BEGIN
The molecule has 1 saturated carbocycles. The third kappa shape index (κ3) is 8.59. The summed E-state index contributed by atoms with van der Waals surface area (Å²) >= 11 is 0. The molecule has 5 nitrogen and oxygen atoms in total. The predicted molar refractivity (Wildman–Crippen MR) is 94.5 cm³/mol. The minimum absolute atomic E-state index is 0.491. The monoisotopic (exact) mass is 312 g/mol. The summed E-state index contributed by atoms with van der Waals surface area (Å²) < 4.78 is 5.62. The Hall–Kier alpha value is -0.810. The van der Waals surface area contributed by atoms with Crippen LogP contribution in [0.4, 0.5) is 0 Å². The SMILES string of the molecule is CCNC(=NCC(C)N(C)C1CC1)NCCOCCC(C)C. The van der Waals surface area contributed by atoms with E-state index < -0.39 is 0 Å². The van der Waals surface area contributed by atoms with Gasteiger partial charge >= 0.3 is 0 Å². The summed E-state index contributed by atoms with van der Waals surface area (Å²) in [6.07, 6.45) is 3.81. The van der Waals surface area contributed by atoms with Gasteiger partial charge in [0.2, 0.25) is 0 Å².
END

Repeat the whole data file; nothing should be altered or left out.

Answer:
The molecule has 1 saturated carbocycles. The third kappa shape index (κ3) is 8.59. The summed E-state index contributed by atoms with van der Waals surface area (Å²) >= 11 is 0. The molecule has 5 nitrogen and oxygen atoms in total. The predicted molar refractivity (Wildman–Crippen MR) is 94.5 cm³/mol. The minimum absolute atomic E-state index is 0.491. The monoisotopic (exact) mass is 312 g/mol. The summed E-state index contributed by atoms with van der Waals surface area (Å²) < 4.78 is 5.62. The Hall–Kier alpha value is -0.810. The van der Waals surface area contributed by atoms with Crippen LogP contribution in [0.4, 0.5) is 0 Å². The SMILES string of the molecule is CCNC(=NCC(C)N(C)C1CC1)NCCOCCC(C)C. The van der Waals surface area contributed by atoms with E-state index < -0.39 is 0 Å². The van der Waals surface area contributed by atoms with Gasteiger partial charge >= 0.3 is 0 Å². The summed E-state index contributed by atoms with van der Waals surface area (Å²) in [6.07, 6.45) is 3.81. The van der Waals surface area contributed by atoms with Gasteiger partial charge in [0.2, 0.25) is 0 Å².